22 July - 22 August 2020
Mary-Jane Morris, Finding water, 2020
"Yes, you are in this water, and the water is in you" - Credo Mutwa
Does humankind see itself as part of nature or as separate, perhaps even superior to nature? Having worked in the environmental field for over 30 years, this question frequently occupies my thoughts. The consequences of a relationship based on dominion over nature are evident all around us. Exploring the connectedness between humankind and nature is central to my artistic practice. In this body of work I explore connections between water and weather. Water flows and moves from the oceans, to the sky, to rivers and to the ground – all of which happens through natural processes. Although these processes can be explained scientifically – to me they are pure magic. Our bodies are made up of mostly water - an absolute manifestation of our connection to nature. Finding water can be seen as a metaphor for finding within ourselves the deep-seated need for connection to nature and for the reintegration of humanity into the community of life.
Mary-Jane Morris has practiced as an environmental scientist for around 30 years and has been painting seriously since 1996. Having moved from Cape Town in 2014, she now lives and works on a farm outside Sedgefield. She has developed her art practice through self-study together with regular classes and workshops., both locally and internationally. Given her environmental background, Mary-Jane’s art is concerned with the human/nature interface. She has participated in several group exhibitions both whilst living in Cape Town and since moving to the Garden Route. Her work can be found in private collections in South Africa, the U.K and U.S.A.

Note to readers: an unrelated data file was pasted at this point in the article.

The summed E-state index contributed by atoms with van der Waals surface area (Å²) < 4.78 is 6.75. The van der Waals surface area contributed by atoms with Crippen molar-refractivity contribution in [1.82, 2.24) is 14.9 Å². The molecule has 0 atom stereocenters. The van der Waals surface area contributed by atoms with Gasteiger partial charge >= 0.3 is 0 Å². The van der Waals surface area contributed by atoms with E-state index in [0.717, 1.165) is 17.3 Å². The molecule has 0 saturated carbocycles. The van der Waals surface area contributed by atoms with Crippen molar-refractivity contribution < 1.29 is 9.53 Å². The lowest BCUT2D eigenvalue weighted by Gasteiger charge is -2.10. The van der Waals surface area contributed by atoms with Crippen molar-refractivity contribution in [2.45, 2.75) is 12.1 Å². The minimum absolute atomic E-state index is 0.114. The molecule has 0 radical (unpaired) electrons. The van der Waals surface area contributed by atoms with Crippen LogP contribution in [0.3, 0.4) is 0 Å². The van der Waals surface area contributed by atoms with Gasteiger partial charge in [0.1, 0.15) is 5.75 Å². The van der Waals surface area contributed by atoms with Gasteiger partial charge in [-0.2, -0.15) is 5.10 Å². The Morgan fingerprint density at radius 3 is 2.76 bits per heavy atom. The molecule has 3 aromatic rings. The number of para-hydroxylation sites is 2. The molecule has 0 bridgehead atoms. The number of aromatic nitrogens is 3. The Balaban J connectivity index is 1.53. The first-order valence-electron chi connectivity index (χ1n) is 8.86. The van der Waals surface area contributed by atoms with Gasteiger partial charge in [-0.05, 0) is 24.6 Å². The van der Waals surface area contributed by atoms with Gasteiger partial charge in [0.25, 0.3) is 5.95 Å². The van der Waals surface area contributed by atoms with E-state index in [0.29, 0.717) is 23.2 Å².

Mary-Jane Morris' art provides an example of the interdisciplinary intersection between art and science. There is a reciprocal relationship between the artist's field of interest in her art and her active career in environmental science. Her familiarity with the scientific language of data, statistics and mathematical formulae transmutes into her preference for an abstract language of expression in her art. Morris prefers to engage with nature on an experiential level and as a result of her participation and specialisation in water projects, she has worked with the subject matter of water in her art production for a number of years now. She also experienced the Great Fire of 2017 in the Sedgefield/Knysna area when the fire started on the farm next door. The themes of fire and water in this body of work are therefore both highly personal and scientifically derivative.--edg